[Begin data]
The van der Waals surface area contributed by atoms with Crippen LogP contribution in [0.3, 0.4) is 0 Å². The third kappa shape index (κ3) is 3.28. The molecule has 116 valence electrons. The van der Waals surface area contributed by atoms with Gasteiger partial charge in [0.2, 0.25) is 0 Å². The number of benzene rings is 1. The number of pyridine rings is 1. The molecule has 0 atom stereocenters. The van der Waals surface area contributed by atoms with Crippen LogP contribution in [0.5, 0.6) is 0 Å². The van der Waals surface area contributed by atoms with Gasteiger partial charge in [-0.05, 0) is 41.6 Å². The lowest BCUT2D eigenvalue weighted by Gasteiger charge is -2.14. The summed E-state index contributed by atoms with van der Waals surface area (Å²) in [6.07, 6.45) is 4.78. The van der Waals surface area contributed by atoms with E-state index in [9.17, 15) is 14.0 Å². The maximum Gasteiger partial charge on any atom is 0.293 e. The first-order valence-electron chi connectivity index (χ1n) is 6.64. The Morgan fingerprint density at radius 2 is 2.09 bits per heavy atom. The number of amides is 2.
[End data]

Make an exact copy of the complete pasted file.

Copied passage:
The van der Waals surface area contributed by atoms with Crippen LogP contribution in [0.3, 0.4) is 0 Å². The third kappa shape index (κ3) is 3.28. The molecule has 116 valence electrons. The van der Waals surface area contributed by atoms with Gasteiger partial charge in [0.2, 0.25) is 0 Å². The number of benzene rings is 1. The number of pyridine rings is 1. The molecule has 0 atom stereocenters. The van der Waals surface area contributed by atoms with Crippen LogP contribution in [0.5, 0.6) is 0 Å². The van der Waals surface area contributed by atoms with Gasteiger partial charge in [-0.05, 0) is 41.6 Å². The lowest BCUT2D eigenvalue weighted by Gasteiger charge is -2.14. The summed E-state index contributed by atoms with van der Waals surface area (Å²) in [6.07, 6.45) is 4.78. The van der Waals surface area contributed by atoms with E-state index in [9.17, 15) is 14.0 Å². The maximum Gasteiger partial charge on any atom is 0.293 e. The first-order valence-electron chi connectivity index (χ1n) is 6.64. The Morgan fingerprint density at radius 2 is 2.09 bits per heavy atom. The number of amides is 2.